25 MINMAY 6
Comments
Chad Syverson: The COVID crisis and economic growth

Latest Episodes

Toby Ord: Existential risk and the future of humanity

Since the invention of nuclear weapons, humanity has had the power to wipe itself out. And with the rise of biotechnology and artificial intelligence, this capability is expanding over time. Beyond these risks, long-term challenges like climate change are testing our willingness to look ahead and stave off distant disasters, and our response to the COVID pandemic is not much of a reassurance that we will handle this test well. So today I’m speaking with Toby Ord, who argues that safeguarding humanity’s future from these natural and manmade threats is the defining challenge of our time. Toby is a senior research fellow at the Future of Humanity Institute at Oxford University, where he studies the long-term future of humanity. He is the author of The Precipice: Existential Risk and the Future of Humanity, released earlier this year.

32 MIN3 d ago
Comments
Toby Ord: Existential risk and the future of humanity

Nicole Gelinas: Can cities weather the pandemic?

How will cities be affected in the long term by the COVID-19 pandemic? Will transit systems and real estate markets revert back to normal any time soon? And how can policymakers handle the impending state and local budget shortfalls? In today’s podcast, I discuss these questions with Nicole Gelinas. Nicole is a senior fellow at the Manhattan Institute and a contributing editor of City Journal, where she writes on urban economics and finance. She is also a columnist for the New York Post and the author of “After the Fall: Saving Capitalism from Wall Street — and Washington.”

27 MIN1 w ago
Comments
Nicole Gelinas: Can cities weather the pandemic?

Mike Masnick: Exploring the future of work through science fiction

What kind of jobs will artificial intelligence create, and how will new technologies affect our lives — for better or for worse — going forward? Even many techno-optimists have difficulty answering questions like this with any specificity, because the future is hard to predict. So today I’m speaking with Mike Masnick to explore how technology will affect the future, with respect to employment and other topics such as content moderation. Mike is the founder and CEO of Floor64 and the editor of the Techdirt blog. Recently, he co-edited a volume of short stories released by the Copia Institute — Working Futures: 14 Speculative Stories about the Future of Work. This collection of stories portrays a wide variety of possible worlds that technological progress could create, with both optimistic and pessimistic predictions. You can also check out the transcript of this podcasthere.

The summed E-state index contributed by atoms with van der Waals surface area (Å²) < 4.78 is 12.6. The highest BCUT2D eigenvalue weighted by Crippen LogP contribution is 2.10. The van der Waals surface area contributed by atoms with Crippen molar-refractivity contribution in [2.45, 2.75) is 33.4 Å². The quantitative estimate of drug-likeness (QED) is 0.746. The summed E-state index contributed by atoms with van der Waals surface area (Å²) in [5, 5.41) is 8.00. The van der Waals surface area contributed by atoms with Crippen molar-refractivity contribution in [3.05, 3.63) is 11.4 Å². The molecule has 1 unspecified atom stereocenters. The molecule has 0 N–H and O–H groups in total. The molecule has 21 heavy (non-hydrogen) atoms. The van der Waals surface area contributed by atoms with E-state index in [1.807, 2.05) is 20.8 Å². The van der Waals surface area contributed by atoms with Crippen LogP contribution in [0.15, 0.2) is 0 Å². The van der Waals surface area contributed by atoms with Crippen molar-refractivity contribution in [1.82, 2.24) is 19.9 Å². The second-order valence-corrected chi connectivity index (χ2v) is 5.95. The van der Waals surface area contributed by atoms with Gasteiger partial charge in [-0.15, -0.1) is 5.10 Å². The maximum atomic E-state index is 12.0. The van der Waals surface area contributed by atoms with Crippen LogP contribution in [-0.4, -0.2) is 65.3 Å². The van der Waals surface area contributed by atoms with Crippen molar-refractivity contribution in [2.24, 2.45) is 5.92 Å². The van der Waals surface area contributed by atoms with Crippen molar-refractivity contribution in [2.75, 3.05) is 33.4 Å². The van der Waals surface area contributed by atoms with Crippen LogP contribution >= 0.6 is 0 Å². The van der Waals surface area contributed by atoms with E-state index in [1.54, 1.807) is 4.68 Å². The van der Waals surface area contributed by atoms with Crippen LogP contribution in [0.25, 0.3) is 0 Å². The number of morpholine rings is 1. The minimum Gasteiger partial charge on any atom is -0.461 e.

28 MIN2 w ago
Comments
Mike Masnick: Exploring the future of work through science fiction

Adam Thierer: How ‘evasive entrepreneurship’ can beat the regulatory state

Despite the best of intentions, regulations often hold back our economy, allowing entrenched interests to block innovations which would benefit consumers and promote human progress. But some companies — particularly in the tech sector — have refused to accept this and skirt local and federal rules in order to innovate without permission. So how much does regulation hold back innovation in America? And how are entrepreneurs challenging this trend? I’ll be exploring these questions today with Adam Thierer. Adam is a senior research fellow at the Mercatus Center at George Mason University, where he focuses on the public policy concerns surrounding emerging technologies. He is the author of “Permissionless Innovation: The Continuing Case for Comprehensive Technological Freedom” (2014) and “Evasive Entrepreneurs and the Future of Governance: How Innovation Improves Economies and Governments” (2020). You can also check out the transcript of this podcasthere.

25 MIN3 w ago
Comments
Adam Thierer: How ‘evasive entrepreneurship’ can beat the regulatory state

Michael Strain: Assessing the economy, post-COVID lockdown

As the lockdowns ease up, it’s time to take stock of the damage done by the pandemic and to look towards recovery. So to discuss today’s surprisingly strong jobs report — as well as the recovery work that policymakers have ahead of them — I’m speaking today with Michael Strain. Michael is the director of economic policy studies and the Arthur F. Burns Chair in Political Economy here at AEI. Previously, he worked for the US Census Bureau and the Federal Reserve Bank of New York. He is the author of the recently released The American Dream Is Not Dead: (But Populism Could Kill It). You can also check out the transcript of this podcasthere.